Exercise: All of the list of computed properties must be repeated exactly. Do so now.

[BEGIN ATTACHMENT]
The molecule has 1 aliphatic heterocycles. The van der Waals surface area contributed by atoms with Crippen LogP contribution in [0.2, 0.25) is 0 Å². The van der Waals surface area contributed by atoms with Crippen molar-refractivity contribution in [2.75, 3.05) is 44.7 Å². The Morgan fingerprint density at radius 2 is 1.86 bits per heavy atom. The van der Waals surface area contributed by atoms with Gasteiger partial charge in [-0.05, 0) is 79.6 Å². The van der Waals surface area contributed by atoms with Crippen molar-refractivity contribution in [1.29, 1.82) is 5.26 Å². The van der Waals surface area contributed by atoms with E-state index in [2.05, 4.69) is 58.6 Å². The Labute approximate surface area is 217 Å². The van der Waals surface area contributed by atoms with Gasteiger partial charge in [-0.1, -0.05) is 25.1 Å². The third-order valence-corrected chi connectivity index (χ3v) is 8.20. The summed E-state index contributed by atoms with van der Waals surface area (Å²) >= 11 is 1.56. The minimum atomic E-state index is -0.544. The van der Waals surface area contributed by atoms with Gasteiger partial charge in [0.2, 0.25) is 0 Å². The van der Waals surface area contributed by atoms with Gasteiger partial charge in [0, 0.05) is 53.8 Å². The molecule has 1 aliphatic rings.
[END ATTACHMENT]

The molecule has 1 aliphatic heterocycles. The van der Waals surface area contributed by atoms with Crippen LogP contribution in [0.2, 0.25) is 0 Å². The van der Waals surface area contributed by atoms with Crippen molar-refractivity contribution in [2.75, 3.05) is 44.7 Å². The Morgan fingerprint density at radius 2 is 1.86 bits per heavy atom. The van der Waals surface area contributed by atoms with Gasteiger partial charge in [-0.05, 0) is 79.6 Å². The van der Waals surface area contributed by atoms with Crippen molar-refractivity contribution in [1.29, 1.82) is 5.26 Å². The van der Waals surface area contributed by atoms with E-state index in [2.05, 4.69) is 58.6 Å². The Labute approximate surface area is 217 Å². The van der Waals surface area contributed by atoms with Gasteiger partial charge in [-0.1, -0.05) is 25.1 Å². The third-order valence-corrected chi connectivity index (χ3v) is 8.20. The summed E-state index contributed by atoms with van der Waals surface area (Å²) >= 11 is 1.56. The minimum atomic E-state index is -0.544. The van der Waals surface area contributed by atoms with Gasteiger partial charge in [0.2, 0.25) is 0 Å². The van der Waals surface area contributed by atoms with Gasteiger partial charge in [0, 0.05) is 53.8 Å². The molecule has 1 aliphatic rings.